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Movie theaters had to close their doors in the midst of the coronavirus pandemic, and now the outbreak could shut down the world’s largest cinema chain.
As moviegoers have either seen new movie releases delayed or sent directly to streaming platforms, AMC Theatres has been losing billions of dollars. And since Amazon isn’t coming to save them, the future is looking bleak.
Meanwhile, drive-in theaters are booming.
Here’s what you need to know:
AMC says they have “substantial doubt” they’ll stay in business.
According to CNN, when AMC submitted a financial filing this week, they said that they’ve essentially had zero revenue as a company this quarter
Even as states are lifting restrictions, theaters can’t fill auditoriums — both because social distancing will require cinemas to reduce capacity, and because moviegoers have been shy to return.
The company says they’ll be able to resume operations this summer or later.
That is, they have enough money to fully reopen. But in order to stay in business, they’ll need a few things to go their way. Movie studios will not only need to start releasing films again, but they’ll need some blockbusters.
AMC’s feud with Universal might not help.
Trolls: World Tour created the rift. After Universal Pictures announced that they’d be releasing movies simultaneously on digital and in theaters, AMC responded by banning all of the studio’s films at their cinemas — including the upcoming Minions sequel.
Other cinemas are in trouble, too, including Regal and Cinemark.
Miami-based theater chain CMX filed for Chapter 11 bankruptcy at the end of April, although they are likely to stay in business. Same with the Alamo Drafthouse chain in Arizona.
Cineworld, the U.K. company that owns Regal Cinemas in the U.S., has seen debt balloon to $3.6 billion — lower than AMC’s $4.9 billion, but with all of the same challenges as AMC.
Cinemark was dealing with a debt of $3.4 billion BEFORE coronavirus, but has taken on at least another quarter-billion dollars of debt since then.
Cinemark has announced a June 19 reopening with $5 movies.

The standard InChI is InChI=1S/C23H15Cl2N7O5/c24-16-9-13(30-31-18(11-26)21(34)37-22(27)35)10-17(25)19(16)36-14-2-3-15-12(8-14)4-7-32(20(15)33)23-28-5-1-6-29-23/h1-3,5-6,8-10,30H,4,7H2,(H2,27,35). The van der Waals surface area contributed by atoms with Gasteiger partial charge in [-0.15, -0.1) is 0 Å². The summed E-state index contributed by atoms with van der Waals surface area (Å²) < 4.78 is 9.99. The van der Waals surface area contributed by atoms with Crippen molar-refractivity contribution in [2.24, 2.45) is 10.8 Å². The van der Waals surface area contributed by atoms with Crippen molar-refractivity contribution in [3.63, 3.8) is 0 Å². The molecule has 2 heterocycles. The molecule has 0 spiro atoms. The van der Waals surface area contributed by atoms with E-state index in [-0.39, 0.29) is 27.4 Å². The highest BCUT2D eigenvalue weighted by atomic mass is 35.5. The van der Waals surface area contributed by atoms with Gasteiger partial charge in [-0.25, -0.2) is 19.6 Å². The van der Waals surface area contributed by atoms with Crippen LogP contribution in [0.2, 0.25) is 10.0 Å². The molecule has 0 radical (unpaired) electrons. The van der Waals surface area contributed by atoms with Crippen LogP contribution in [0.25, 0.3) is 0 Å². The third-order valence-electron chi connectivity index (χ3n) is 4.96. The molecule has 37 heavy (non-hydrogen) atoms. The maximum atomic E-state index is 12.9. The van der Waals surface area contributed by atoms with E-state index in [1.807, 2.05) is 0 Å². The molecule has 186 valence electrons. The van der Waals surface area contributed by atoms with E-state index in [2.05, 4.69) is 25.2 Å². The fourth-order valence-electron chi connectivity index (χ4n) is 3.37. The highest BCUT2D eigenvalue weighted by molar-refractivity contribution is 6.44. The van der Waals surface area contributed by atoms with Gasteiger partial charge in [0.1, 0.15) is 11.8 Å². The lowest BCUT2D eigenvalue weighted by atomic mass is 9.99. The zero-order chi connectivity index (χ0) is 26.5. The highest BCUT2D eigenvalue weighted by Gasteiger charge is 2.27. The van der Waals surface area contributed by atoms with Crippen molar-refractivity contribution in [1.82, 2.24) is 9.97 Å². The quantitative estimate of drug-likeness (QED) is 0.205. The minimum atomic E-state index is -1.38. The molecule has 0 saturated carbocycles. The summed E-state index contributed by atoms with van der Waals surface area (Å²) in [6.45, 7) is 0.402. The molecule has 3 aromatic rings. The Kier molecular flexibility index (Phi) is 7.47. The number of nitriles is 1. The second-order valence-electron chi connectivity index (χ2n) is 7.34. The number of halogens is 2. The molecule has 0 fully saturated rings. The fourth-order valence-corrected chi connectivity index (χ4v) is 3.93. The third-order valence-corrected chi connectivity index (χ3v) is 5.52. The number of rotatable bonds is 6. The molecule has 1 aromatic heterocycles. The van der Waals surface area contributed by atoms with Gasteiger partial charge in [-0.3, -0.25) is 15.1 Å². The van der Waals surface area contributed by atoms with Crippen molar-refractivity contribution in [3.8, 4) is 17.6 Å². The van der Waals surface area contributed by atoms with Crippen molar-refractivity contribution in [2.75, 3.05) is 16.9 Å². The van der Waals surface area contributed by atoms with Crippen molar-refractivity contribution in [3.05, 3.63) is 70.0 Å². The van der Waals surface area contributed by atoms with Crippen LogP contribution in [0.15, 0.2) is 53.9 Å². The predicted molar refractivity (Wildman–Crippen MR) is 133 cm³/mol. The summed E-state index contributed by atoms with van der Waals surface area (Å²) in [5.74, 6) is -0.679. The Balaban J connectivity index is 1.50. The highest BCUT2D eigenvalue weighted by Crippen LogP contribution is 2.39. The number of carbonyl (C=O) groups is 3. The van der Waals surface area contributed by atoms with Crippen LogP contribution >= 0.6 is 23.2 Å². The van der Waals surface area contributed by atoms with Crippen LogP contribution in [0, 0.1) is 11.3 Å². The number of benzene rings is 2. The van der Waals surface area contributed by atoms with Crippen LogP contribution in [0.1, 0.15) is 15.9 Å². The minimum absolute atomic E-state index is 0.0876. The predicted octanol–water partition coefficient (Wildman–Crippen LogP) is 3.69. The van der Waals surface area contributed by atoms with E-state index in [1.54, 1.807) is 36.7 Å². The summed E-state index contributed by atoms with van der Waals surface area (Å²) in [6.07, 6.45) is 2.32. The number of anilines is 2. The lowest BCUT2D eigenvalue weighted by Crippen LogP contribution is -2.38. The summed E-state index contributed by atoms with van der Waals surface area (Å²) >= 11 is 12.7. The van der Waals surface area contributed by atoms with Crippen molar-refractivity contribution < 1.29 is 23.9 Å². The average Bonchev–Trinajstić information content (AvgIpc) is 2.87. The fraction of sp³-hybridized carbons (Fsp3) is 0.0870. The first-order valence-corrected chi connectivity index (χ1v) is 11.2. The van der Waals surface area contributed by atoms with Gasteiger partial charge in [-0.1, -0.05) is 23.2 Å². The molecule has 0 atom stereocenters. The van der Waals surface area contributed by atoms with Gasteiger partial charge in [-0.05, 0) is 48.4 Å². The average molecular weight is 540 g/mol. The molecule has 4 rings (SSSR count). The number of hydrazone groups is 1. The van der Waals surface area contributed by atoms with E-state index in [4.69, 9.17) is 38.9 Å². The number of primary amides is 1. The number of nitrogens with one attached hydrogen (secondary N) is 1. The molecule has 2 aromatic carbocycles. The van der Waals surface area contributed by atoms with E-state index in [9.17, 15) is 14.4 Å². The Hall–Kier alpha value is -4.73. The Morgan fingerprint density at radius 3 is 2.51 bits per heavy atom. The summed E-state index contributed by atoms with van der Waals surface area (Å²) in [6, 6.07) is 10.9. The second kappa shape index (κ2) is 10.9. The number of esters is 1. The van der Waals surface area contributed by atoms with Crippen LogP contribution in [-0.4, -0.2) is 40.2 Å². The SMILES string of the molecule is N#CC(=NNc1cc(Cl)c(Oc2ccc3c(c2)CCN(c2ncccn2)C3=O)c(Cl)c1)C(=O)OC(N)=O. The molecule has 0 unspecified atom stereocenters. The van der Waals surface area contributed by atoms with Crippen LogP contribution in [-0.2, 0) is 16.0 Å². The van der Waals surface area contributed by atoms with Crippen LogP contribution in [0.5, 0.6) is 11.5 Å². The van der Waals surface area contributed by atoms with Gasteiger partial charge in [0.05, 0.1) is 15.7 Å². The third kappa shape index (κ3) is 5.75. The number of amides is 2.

Cinemark will reopen in the Dallas-Fort Worth area as a test market as of June 19, and then if all goes well, they’ll reopen 1/3 of their locations every subsequent weekend until all 344 are open July 10.
Until the release of Warner Bros. Tenet on July 17, Cinemark will show older titles in theaters at a price of $5 for adults, $3 for kids/seniors.
Meanwhile, drive-in theaters are booming.
There were as few as 315 drive-in movie theaters as of early 2020. But now, drive-ins are the most social distance-friendly way to go to the movies.
And not only have drive-ins reopened during the coronavirus crisis, countless cities in most states are opening them quickly.
Dormant drive-ins have reopened, temporary “pop-up” drive-ins have opened, and brand-new drive-ins have started business in many states, including Arizona, California, Colorado, Connecticut, Florida, Massachusetts, Nebraska, New Jersey, New Mexico, New York, Ohio, Oklahoma, Oregon, Pennsylvania, Texas and Wisconsin.
And drive-ins are going to be hosting Garth Brooks on June 27.
Drive-ins got an extra boost as country superstar Garth Brooks announced that he’s going to host a live concert experience on Saturday, June 27 — billed as “the largest ever one-night show to play at outdoor theaters.”
For $100 a car (which is cheaper than any Garth Brooks concert you could ever hope to attend), you can watch this exclusive event at 300 drive-ins across the country.
Normally, such special events have taken place as Fathom Events in standard theaters; this is a big change.
Find out where the concert is showing near you and buy tickets at Ticketmaster. Tickets go on sale June 19.
And theaters are still releasing movies directly to digital.
There were a BUNCH of straight-to-streaming releases early in the coronavirus pandemic, but that’s largely slowed down — perhaps a good sign for theaters.
For now, though, Disney’s Artemis Fowl, and Universal Pictures’ The King of Staten Island are scheduled to release on digital in June.